Update: In an interview with Fox Business Network, Sarah Huckabee Sanders said the White House is ‘optimistic’ about the prospects for a trade deal with China following this week’s talks in Beijing.
While this should help reassure markets, it’s important to keep in mind that if talks weren’t going well, the White House probably wouldn’t tell us.
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After the ‘mid-level’ talks between US and Chinese delegations in Beijing were extended for a third day on Wednesday, the negotiations have reportedly wrapped up, with both sides touting that they are “serious” about coming to an agreement, and that significant progress has been made, according to CNBC.
With the US delegation on its way back to Washington, China’s Foreign Ministry hinted that the talks had been a success and said it would soon release a statement on the outcome.
The Editor-in-Chief of China’s Global Times said that “though arduous” the trade talks were productive and that both sides were waiting for the US delegation to arrive back in Washington before delivering official statements on the outlook for a deal.
Meanwhile, US Under Secretary of Agriculture for Trade and Foreign Agricultural Affairs Ted McKinney told a group of reporter’s at the delegation’s hotel that he thought negotiations “went just fine.”
“It’s been a good one for us,” he said.
US markets climbed on Tuesday even as traders priced in a slightly more hawkish Fed as many apparently bought in to the narrative that both sides are doing everything in their power to come to an agreement (with equities moving higher after Bloomberg reported that Trump is desperate for a deal because he hopes it might send stocks back toward ATHs).
Though there were some reports that the two sides were further apart than some of the headlines let on.
However, people familiar with the talks told Reuters on Tuesday that the two sides were further apart on Chinese structural reforms that the Trump administration is demanding in order to stop alleged theft and forced transfer of U.S. technology, and on how Beijing will be held to its promises.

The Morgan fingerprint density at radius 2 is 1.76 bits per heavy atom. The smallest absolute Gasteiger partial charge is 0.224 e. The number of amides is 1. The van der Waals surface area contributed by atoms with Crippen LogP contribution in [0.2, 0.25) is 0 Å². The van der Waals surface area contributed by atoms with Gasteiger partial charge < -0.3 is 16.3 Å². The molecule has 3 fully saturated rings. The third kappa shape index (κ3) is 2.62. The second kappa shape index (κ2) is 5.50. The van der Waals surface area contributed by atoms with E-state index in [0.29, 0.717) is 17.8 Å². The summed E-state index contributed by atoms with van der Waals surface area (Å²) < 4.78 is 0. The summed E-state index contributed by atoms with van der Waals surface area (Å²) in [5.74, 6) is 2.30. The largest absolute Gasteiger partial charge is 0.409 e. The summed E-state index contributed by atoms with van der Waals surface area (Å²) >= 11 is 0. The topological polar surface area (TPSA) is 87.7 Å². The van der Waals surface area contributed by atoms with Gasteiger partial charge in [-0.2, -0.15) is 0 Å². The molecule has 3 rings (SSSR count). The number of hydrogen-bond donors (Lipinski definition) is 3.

In another sign of confidence, China has approved another large order of US soybeans while also approving five GMO crops for import – its latest effort to boost imports from the US in accordance with one of Trump’s key demands.
In what is widely seen as a goodwill gesture, China on Tuesday issued long-awaited approvals for the import of five genetically modified crops, which could boost its purchases of U.S. grains as farmers decide which crops to plant in the spring.
On Monday, Chinese importers made another large purchase of U.S. soybeans, their third in the past month.
Trump and other White House officials have insisted that the US has leverage because of China’s rapidly cooling economic growth and the fact that its market dropped 25% last year (though Chinese stocks have slightly outperformed the US since the US imposed its first round of China-specific tariffs in July) . However, China has insisted that the trade strife harms both countries equally, and that it would not yield to any “unreasonable concessions.”
China is keen to put an end to its trade dispute with the United States but will not make any “unreasonable concessions” and any agreement must involve compromise on both sides, state newspaper the China Daily said on Wednesday.
The paper said in an editorial that Beijing’s stance remains firm that the dispute harms both countries and disrupts the international trade order and supply chains.
Setting the meeting off to an auspicious start, Liu He, China’s top economic official, dropped in and greeted the US trade delegation – led by Deputy U.S. Trade Representative Jeffrey Gerrish – on Monday. We now await confirmation that Liu and a delegation of more-senior officials will travel to Washington next week for the next round of talks.
The US and China have agreed to a “hard” deadline for an agreement of March 2.